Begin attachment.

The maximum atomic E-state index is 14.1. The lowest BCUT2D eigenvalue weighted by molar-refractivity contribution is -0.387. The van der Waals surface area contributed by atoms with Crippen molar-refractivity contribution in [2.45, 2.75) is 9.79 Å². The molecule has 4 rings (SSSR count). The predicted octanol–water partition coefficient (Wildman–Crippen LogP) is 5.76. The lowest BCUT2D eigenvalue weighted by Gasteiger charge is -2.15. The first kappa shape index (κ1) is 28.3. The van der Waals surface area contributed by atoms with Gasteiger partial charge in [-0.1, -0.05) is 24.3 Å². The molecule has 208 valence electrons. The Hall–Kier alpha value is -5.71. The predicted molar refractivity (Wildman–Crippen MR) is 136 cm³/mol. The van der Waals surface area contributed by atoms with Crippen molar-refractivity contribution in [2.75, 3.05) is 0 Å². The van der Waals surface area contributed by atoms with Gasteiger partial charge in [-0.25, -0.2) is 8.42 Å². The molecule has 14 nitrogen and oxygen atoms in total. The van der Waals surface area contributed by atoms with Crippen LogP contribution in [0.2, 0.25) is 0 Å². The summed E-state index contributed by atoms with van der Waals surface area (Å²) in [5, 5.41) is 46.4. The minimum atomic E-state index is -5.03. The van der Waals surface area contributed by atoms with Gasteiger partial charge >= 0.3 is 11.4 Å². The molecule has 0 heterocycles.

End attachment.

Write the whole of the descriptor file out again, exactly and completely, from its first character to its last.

The maximum atomic E-state index is 14.1. The lowest BCUT2D eigenvalue weighted by molar-refractivity contribution is -0.387. The van der Waals surface area contributed by atoms with Crippen molar-refractivity contribution in [2.45, 2.75) is 9.79 Å². The molecule has 4 rings (SSSR count). The predicted octanol–water partition coefficient (Wildman–Crippen LogP) is 5.76. The lowest BCUT2D eigenvalue weighted by Gasteiger charge is -2.15. The first kappa shape index (κ1) is 28.3. The van der Waals surface area contributed by atoms with Gasteiger partial charge in [-0.1, -0.05) is 24.3 Å². The molecule has 208 valence electrons. The Hall–Kier alpha value is -5.71. The predicted molar refractivity (Wildman–Crippen MR) is 136 cm³/mol. The van der Waals surface area contributed by atoms with Crippen molar-refractivity contribution in [2.75, 3.05) is 0 Å². The van der Waals surface area contributed by atoms with Gasteiger partial charge in [-0.25, -0.2) is 8.42 Å². The molecule has 14 nitrogen and oxygen atoms in total. The van der Waals surface area contributed by atoms with Crippen LogP contribution in [0.2, 0.25) is 0 Å². The summed E-state index contributed by atoms with van der Waals surface area (Å²) in [5, 5.41) is 46.4. The minimum atomic E-state index is -5.03. The van der Waals surface area contributed by atoms with Gasteiger partial charge >= 0.3 is 11.4 Å². The molecule has 0 heterocycles.